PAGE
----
Posted by Christine Meredith on Jan 25, 2018
In December I made a very different visit to Singapore, mainly so I could visit my daughter Sarah who had moved there with her family in July. My grandsons are 8 and 10 years old. So began a very different visit to that which is normally encountered.

For one thing, we were 6 levels up in a tower block with 9 other apartments on this level. There are 15 levels in each block. There were 3 other apartment blocks in the complex along with 2 tennis courts, very large swimming pool and a toddler pool and air-conditioned gymnasium.
The whole complex is out in Paya Labar, one of the very many suburbs in Singapore. We were about 30 minutes from Orchard St on the MRT. And the nearest shopping centres are in Paya Labar. Transport is not by own car but by MRT, taxi, bus, Uber, ‘Grab’ similar to Uber or walking s-l-o-w-l-y in the heat and possibly rain. If you want to find your way by MRT then ask the 8-year-old Monty who knows and understands the MRT better than most locals.
The apartment was one of 2 on each level with 4 bedrooms, 2 bathrooms, lounge dining room and separate kitchen area (along with an unknown number of wildlife taking up residence too). However, there is a small room which the live-in maid could be using and also there was a small toilet area complete with hand held shower and hand basin. Sarah was using these rooms for additional storage. Between the maid room and that toilet was the laundry area. The oddest part was that in the laundry area Sarah had a drop down clothes rack to dry items without using the dryer. If you do not want to use the electrical items coming with the apartment then you have to pay to have them removed and stored until you leave. The extra fridge and freezer space she has now as well utilized over the Christmas time. The washer and dryers and fridge/freezer are part of the included items but NOT a dishwasher!  There was no normal rubbish bin as we usually use but a chute down which you send all rubbish into a large collection area. There is NO recycling. Actually, there seemed to be very little recycling even at malls and shopping areas. The higher up n the apartment block you are the cooler it is as the higher levels get more wind (a slight breeze to Wellingtonians).
Shopping was done at her local shopping malls. Yes malls, as there are 2 within 500m of her apartment, one with a better supermarket than the other one. However, because she does not have a car she gets large grocery orders from an online company and these are delivered to her home at a set time and the frozen are frozen when delivered.
Schooling for expats is normally private schooling and my grandsons go to one which is 1 MRT station away from home. They are adept at getting themselves to and from school alone and have an identity school card saying that they can leave at the end of the school day without having an adult with them. There are 550 students aged from 4-14 years old and the playing fields are about the size of 3 school soccer fields and a small covered area with climbing frames. Their 4 school terms go from August to June each year with a 3-week break over Christmas as a lot of the kids go overseas for this break. My grandkids are learning Mandarin at school (compulsory) and Japanese as extra lessons at home as they learnt Japanese in their previous school in Sydney.
Being a partial tourist in Singapore is very different to visiting Singapore and staying in a hotel in the centre of town. For me so very much had changed from my previous visit over 20 years ago. Singapore has changed and I found it difficult to remember the old one I had known then.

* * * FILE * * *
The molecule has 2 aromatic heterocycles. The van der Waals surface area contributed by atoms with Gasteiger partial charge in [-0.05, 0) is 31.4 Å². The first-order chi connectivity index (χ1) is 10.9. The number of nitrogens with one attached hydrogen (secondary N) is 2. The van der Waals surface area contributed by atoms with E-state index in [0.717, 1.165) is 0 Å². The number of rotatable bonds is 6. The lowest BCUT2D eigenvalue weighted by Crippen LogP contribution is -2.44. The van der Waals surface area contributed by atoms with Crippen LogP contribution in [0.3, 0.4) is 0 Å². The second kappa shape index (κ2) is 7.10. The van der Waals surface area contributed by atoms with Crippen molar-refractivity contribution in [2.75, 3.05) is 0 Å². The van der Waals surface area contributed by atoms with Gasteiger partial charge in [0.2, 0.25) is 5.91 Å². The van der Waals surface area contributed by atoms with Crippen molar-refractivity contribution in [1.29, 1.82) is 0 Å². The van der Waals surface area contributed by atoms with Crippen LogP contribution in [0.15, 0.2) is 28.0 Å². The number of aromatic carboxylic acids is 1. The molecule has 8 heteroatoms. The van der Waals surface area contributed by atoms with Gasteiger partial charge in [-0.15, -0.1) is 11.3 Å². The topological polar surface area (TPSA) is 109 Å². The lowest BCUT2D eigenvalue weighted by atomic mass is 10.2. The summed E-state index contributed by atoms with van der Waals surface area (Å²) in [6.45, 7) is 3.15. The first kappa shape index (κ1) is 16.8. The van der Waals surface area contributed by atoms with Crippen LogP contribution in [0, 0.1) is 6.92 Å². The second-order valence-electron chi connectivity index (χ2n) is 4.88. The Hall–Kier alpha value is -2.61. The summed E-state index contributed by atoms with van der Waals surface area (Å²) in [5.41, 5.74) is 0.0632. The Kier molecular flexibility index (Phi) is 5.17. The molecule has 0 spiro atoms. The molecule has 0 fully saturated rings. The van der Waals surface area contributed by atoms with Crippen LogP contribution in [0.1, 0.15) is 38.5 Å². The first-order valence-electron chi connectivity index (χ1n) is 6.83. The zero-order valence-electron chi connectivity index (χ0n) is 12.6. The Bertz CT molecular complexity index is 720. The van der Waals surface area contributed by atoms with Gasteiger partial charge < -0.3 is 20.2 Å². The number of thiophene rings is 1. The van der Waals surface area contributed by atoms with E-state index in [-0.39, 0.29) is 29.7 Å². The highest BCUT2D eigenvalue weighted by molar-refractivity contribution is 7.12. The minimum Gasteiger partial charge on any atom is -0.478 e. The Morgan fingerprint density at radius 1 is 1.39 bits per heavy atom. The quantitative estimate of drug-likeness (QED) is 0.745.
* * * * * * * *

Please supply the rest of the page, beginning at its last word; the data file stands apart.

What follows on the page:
Because my daughter and her family were new to Singapore and had not seen many of the current tourist ‘things to do in Singapore’ it was my pleasure to introduce my family to some of these things, other times they took me to some of their new favourite places to visit. We even found some graffiti there off the main walking streets.
I took the family to visit the Singapore Flyer grandson Monty who is a wiz at finding the way by MRT led us ably there and then balked when confronted with the giant wheel and not sure if he really wanted to go on it! Then both grandsons were quick to point out which block of flats they had looked and could even find the one which they are now living in. A really great way to see a complete overview of Singapore!
Our next excursion was to see the hotel they had stayed in and also to see the Christmas decorations along Orchard Road and the lots of now new to me malls which lined the road where I remembered seeing lots of small shops on my previous trip. However, the one thing we were not able to find was a place to get a photo of our whole family with Santa.
For my significant birthday, I was taken to the Zoo for breakfast with the Orangutans. Yes, they were wild, didn’t need to come to the visit unless they wanted and could leave anytime they wanted. They were mainly a group of females and younger ones and what kept them there…. Sugarcane!. They were only about 10m away from our table and when we had a photo taken with them they were only 1m away from our heads. I’d recommend anyone.
All in all, we visited most of the ‘tourist’ places and thoroughly enjoyed our experiences. For me, I also became aware of some of the inequalities in Singaporean life: the people sleeping rough, begging quietly, the elderly working without superannuation, health system all private, the lack of real news in the newspapers there, women being second-class citizens and the ultra-rich. The different shopping areas and the different forms of education, religions.
to have this encounter.
Would I go again to Singapore? YES, actually I have booked already for the spare bed at my daughter’s place and got my umbrella at the ready. I’m looking forward to my next trip there.